Angular momentum of a pulley system

In summary: Study the drawing. The angular momentum of the mass on the surface is ## \vec{L}_2 = \vec{r}_2 \times \vec{p}_2##. What is the magnitude of the cross product? Does it depend on the magnitude of ##\vec{r}_2##?
  • #1
undividable
24
0

Homework Statement


it is given in the image i uploaded

kBpQg.jpg

Homework Equations


L=r × p[/B]

The Attempt at a Solution


If the angular momentum of a particle is the cross product of the position vector of the particle from the axis and its linear momentum, how can the angular momentum of m1 and m2 be m1vR and m2vR respectively, R is not the position vector, it's just the radius of the pulley. The position vector should be a vector that starts at the axis and ends at the center of mass of m1 or m2, R is not even equal in magnitude to the position vector of m2 or m1.
 
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  • #2
Assume that the entire mass of the sphere and the block is concentrated at one and the other end of the string. Does that help?
 
  • #3
Have you tried calculating the angular momentum?
 
  • #4
DrClaude said:
Have you tried calculating the angular momentum?
i have, but the problem says that in the analyzing part it says that m1vR and m2vR are the angular momentum for m1 and m2 respectively, and i can not understand why we use R, that is not the position vector.
 
  • #5
kuruman said:
Assume that the entire mass of the sphere and the block is concentrated at one and the other end of the string. Does that help?

i did, and my question remains, why does the text in the image say that m1vR and m2vR are the angular momentum for m1 and m2 respectively, R is not the position vector, even if we consider the center of mass of m1 and m2 as what the position vector is referring to
 
  • #6
undividable said:
i have, but the problem says that in the analyzing part it says that m1vR and m2vR are the angular momentum for m1 and m2 respectively, and i can not understand why we use R, that is not the position vector.
That tells me you haven't actually calculated ##\vec{L}##. You have masses moving is straight lines, so it shouldn't be complicated to figure out ##\vec{r}## and ##\vec{p}##, and hence ##\vec{L}##.
 
  • #7
DrClaude said:
That tells me you haven't actually calculated ##\vec{L}##. You have masses moving is straight lines, so it shouldn't be complicated to figure out ##\vec{r}## and ##\vec{p}##, and hence ##\vec{L}##.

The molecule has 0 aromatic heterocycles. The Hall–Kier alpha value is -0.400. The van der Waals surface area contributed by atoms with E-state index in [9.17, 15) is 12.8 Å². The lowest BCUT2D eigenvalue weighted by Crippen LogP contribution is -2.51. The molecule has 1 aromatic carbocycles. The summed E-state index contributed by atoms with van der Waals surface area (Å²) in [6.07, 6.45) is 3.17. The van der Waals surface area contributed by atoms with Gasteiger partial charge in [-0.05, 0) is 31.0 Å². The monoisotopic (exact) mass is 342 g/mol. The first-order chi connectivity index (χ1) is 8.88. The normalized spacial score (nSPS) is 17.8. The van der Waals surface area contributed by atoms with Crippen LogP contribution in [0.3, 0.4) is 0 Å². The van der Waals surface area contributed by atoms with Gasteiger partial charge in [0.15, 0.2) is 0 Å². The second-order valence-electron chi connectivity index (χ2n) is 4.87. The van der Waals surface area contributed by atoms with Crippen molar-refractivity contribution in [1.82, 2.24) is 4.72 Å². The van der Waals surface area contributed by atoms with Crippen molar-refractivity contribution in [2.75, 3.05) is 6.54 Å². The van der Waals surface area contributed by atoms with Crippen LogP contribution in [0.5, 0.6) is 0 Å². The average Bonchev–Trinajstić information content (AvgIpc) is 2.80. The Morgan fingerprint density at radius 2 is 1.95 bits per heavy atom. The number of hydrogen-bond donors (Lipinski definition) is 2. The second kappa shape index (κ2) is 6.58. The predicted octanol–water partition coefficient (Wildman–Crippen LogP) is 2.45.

well, i can't figure out r
 
  • #8
undividable said:
well, i can't figure out r
If you choose your coordinate system cleverly, you will find that there is one vector components ##\vec{r}## that is time-dependent, so you don't actually know what it is, but the other two are fixed, and the one you don't know won't matter.
 
  • #9
DrClaude said:
If you choose your coordinate system cleverly, you will find that there is one vector components ##\vec{r}## that is time-dependent, so you don't actually know what it is, but the other two are fixed, and the one you don't know won't matter.

so the component that is constant is equal to R and is perpendicular to the momentum vector, and the other vector component is time-dependent and parallel to the momentum, so the vector product will equal a vector with components R and 0?
 
  • #10
undividable said:
i have, but the problem says that in the analyzing part it says that m1vR and m2vR are the angular momentum for m1 and m2 respectively, and i can not understand why we use R, that is not the position vector.
Study the drawing. The angular momentum of the mass on the surface is ## \vec{L}_2 = \vec{r}_2 \times \vec{p}_2##. What is the magnitude of the cross product? Does it depend on the magnitude of ##\vec{r}_2##? This is another way of saying what @DrClaude said.
Pulley.png
 
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Related to Angular momentum of a pulley system

1. What is angular momentum?

Angular momentum is a measure of the rotational motion of an object. It is defined as the product of an object's moment of inertia and its angular velocity.

2. How is angular momentum calculated in a pulley system?

In a pulley system, the angular momentum is calculated by multiplying the radius of the pulley by the angular velocity of the system.

3. How does the mass of the pulley affect its angular momentum?

The mass of the pulley does not directly affect its angular momentum. However, the moment of inertia of the pulley, which is affected by its mass and distribution of mass, does affect the angular momentum.

4. What happens to the angular momentum in a pulley system when the rope is pulled with a larger force?

When a larger force is applied to the rope in a pulley system, the angular velocity of the system increases, resulting in an increase in angular momentum.

5. Can the angular momentum of a pulley system be conserved?

Yes, the total angular momentum of a pulley system can be conserved as long as no external torque is acting on the system. This is known as the conservation of angular momentum.

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